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DAVID BLACKMON: Biden Energy Regulators Think They’re The Smartest People In The Room

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David Blackmon David Blackmon is an energy writer and consultant based in Texas. He spent 40 years in the oil and gas business, where he specialized in public policy and communications.
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As part of its costly efforts to try to force a flagging energy transition into being via heavy regulation and debt-funded subsidies, the Biden administration has continued to elevate its war on natural gas on several fronts.

This 2024 offensive started in January, when the White House invoked a poorly reasoned “pause” in permit approvals for new LNG export facilities in a clear effort to impede the growth of the domestic industry and deny gas producers access to international markets. Justifications offered for the move by the White House, Energy Secretary Jennifer Granholm and other administration spokespersons are absurd on their face, failing to disguise the clear political motivations at play. (RELATED: The Entire Push To Halt New Natural Gas Exports Traces Back To One Ivy League Prof And His Shaky Study)

Speaking at the CERAWeek conference in Houston in March, Granholm said, “I predict that as we sit here next year… this will be well in the rearview mirror.” Granholm added the pause is “like other studies we’ve done in the past.”

While that last bit is true as far as it goes — conducting environmental impact studies are a regular part of the federal government’s business — she would be at great pains to identify any precedent in which the government halted progress on an entire sector of multi-billion-dollar projects for a year to conduct one.

The next move in Biden’s withering assault on natural gas came on April 23, when the Bureau of Land Management (BLM) published its new rule related to fluid minerals leasing on federal lands under its management. BLM lands include vast swaths of oil and gas producing states like New Mexico, Colorado, Wyoming, Montana and Utah.

The new rule heavily restricts producers’ ability to lease federal lands and dramatically raises the costs of doing business with big increases in royalty rates, permit fees and bonding requirements.

Two days later, Biden’s Environmental Protection Agency finalized its rule on power plant emissions. Within days, dozens of state attorneys general had filed suits in federal court challenging the new regulation, employing the same legal arguments that resulted in the courts striking down a similar regulation published during the Obama administration.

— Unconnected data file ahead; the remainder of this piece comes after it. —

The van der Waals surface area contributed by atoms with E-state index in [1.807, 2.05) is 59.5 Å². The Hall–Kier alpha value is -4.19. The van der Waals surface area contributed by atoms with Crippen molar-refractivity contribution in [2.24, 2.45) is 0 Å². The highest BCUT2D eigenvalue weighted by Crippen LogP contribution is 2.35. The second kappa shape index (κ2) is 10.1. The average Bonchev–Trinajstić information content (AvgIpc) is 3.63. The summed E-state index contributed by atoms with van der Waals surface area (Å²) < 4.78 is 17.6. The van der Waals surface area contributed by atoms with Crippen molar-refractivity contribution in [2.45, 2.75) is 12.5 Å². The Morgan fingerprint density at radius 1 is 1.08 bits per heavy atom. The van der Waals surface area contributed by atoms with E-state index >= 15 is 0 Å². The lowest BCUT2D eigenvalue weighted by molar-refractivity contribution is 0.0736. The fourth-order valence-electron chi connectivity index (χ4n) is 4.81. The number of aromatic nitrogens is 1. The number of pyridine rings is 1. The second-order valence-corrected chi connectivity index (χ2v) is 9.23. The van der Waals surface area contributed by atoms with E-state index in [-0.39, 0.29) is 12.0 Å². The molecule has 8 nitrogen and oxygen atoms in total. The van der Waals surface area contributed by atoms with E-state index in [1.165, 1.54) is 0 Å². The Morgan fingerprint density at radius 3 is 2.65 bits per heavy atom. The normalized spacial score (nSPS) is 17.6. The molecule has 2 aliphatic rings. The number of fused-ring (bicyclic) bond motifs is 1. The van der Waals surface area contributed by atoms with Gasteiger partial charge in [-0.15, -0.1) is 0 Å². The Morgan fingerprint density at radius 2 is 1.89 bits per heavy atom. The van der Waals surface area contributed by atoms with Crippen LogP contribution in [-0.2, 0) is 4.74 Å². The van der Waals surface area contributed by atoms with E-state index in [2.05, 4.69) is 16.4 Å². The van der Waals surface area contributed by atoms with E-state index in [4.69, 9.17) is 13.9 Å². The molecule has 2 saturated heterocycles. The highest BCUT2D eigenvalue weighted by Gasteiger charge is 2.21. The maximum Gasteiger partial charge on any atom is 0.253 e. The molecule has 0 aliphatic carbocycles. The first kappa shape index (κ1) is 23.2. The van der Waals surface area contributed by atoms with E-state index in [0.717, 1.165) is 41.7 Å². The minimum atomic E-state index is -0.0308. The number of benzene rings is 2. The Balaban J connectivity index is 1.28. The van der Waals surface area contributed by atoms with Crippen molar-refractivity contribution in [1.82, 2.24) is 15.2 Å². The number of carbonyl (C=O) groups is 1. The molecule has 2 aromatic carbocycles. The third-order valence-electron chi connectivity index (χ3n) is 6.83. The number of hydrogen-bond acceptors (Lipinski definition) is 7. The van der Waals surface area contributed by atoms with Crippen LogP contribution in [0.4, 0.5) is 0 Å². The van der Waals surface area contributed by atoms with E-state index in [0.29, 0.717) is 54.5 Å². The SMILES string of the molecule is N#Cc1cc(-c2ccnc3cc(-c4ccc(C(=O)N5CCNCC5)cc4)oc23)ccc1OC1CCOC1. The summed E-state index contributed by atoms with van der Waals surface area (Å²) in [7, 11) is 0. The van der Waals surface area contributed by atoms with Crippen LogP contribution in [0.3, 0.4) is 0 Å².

The rule is clearly designed to force the shutting down of all remaining coal power plants in the United States within just a few years, despite the fact that they provided 16% of total domestic power generation in 2023, more than wind and solar combined. The rule’s onerous provisions also constitute a clear effort to prevent the building of any new natural gas power plants by rendering them too costly to finance, despite the fact that natural gas plants generated 43% of the country’s electricity last year, as detailed by Biden’s own Energy Information Administration.

The administration’s most recent move came this week, when the Federal Energy Regulatory Commission did an end-run around congressional legislative authority, publishing FERC Order 1920, a 1,363-page ruling governing the permitting of new power transmission lines. The order would streamline permitting processes — in part by reducing the authority of states and local governments–for new transmission projects.

But the catch is that it will only provide such streamlining for projects moving electricity generated by renewables. As such, it is a clear effort to both socialize the costs of regional transmission projects across all 50 states, and to crowd out other forms of generation by using the permitting process to discriminate against them and by usurping authorities that have been reserved to state and local governments for many decades.

So, the Biden administration, in the waning days of its first — and possibly only — term in office, is attempting to force all but its favored sources of power generation out of the picture at a time when power demands are skyrocketing. The question then becomes, can renewables alone fill that need? (RELATED: DAVID BLACKMON: Two New Studies Shed Light On Biden’s Green Energy Money Pit)

Current battery technology to back up these intermittent and unpredictable forms of generation does not support a happy outcome to that question. That is simply undeniable.

This kind of central planning, using authoritarian command-and-control regulations, has not had a positive track record for success in the U.S. in years past. But much like executives at Enron 25 years ago, the Biden people obviously believe they are the smartest guys in any room, so we are all commanded to believe that this time it will all work out.

The trouble is, we all remember what happened to Enron.

David Blackmon is an energy writer and consultant based in Texas. He spent 40 years in the oil and gas business, where he specialized in public policy and communications.

The views and opinions expressed in this commentary are those of the author and do not reflect the official position of the Daily Caller News Foundation.

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